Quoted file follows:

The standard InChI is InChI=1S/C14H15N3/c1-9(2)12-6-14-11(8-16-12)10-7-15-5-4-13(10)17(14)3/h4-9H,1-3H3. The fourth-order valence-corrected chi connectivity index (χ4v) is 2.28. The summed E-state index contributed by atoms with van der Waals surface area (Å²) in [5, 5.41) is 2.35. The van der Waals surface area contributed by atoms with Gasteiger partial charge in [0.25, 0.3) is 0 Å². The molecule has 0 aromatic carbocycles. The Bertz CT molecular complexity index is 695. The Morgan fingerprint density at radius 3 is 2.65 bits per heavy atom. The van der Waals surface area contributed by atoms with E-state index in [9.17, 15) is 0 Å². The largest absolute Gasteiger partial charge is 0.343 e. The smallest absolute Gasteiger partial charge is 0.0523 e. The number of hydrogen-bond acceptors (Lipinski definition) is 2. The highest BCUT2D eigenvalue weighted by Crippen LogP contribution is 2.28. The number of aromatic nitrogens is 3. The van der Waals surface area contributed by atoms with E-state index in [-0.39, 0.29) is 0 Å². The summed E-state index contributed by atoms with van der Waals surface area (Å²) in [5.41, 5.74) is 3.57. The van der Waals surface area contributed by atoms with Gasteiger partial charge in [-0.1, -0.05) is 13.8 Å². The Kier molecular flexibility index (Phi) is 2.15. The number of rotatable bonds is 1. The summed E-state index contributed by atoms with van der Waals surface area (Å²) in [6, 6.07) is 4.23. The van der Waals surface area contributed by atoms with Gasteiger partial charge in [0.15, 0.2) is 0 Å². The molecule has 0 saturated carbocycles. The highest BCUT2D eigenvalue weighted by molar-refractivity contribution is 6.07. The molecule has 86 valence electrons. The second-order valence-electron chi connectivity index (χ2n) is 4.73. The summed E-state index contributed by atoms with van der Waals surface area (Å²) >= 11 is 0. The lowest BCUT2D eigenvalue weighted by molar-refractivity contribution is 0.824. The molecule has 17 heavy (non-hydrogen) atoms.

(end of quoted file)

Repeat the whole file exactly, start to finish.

The standard InChI is InChI=1S/C14H15N3/c1-9(2)12-6-14-11(8-16-12)10-7-15-5-4-13(10)17(14)3/h4-9H,1-3H3. The fourth-order valence-corrected chi connectivity index (χ4v) is 2.28. The summed E-state index contributed by atoms with van der Waals surface area (Å²) in [5, 5.41) is 2.35. The van der Waals surface area contributed by atoms with Gasteiger partial charge in [0.25, 0.3) is 0 Å². The molecule has 0 aromatic carbocycles. The Bertz CT molecular complexity index is 695. The Morgan fingerprint density at radius 3 is 2.65 bits per heavy atom. The van der Waals surface area contributed by atoms with E-state index in [9.17, 15) is 0 Å². The largest absolute Gasteiger partial charge is 0.343 e. The smallest absolute Gasteiger partial charge is 0.0523 e. The number of hydrogen-bond acceptors (Lipinski definition) is 2. The highest BCUT2D eigenvalue weighted by Crippen LogP contribution is 2.28. The number of aromatic nitrogens is 3. The van der Waals surface area contributed by atoms with E-state index in [-0.39, 0.29) is 0 Å². The summed E-state index contributed by atoms with van der Waals surface area (Å²) in [5.41, 5.74) is 3.57. The van der Waals surface area contributed by atoms with Gasteiger partial charge in [-0.1, -0.05) is 13.8 Å². The Kier molecular flexibility index (Phi) is 2.15. The number of rotatable bonds is 1. The summed E-state index contributed by atoms with van der Waals surface area (Å²) in [6, 6.07) is 4.23. The van der Waals surface area contributed by atoms with Gasteiger partial charge in [0.15, 0.2) is 0 Å². The molecule has 0 saturated carbocycles. The highest BCUT2D eigenvalue weighted by molar-refractivity contribution is 6.07. The molecule has 86 valence electrons. The second-order valence-electron chi connectivity index (χ2n) is 4.73. The summed E-state index contributed by atoms with van der Waals surface area (Å²) >= 11 is 0. The lowest BCUT2D eigenvalue weighted by molar-refractivity contribution is 0.824. The molecule has 17 heavy (non-hydrogen) atoms.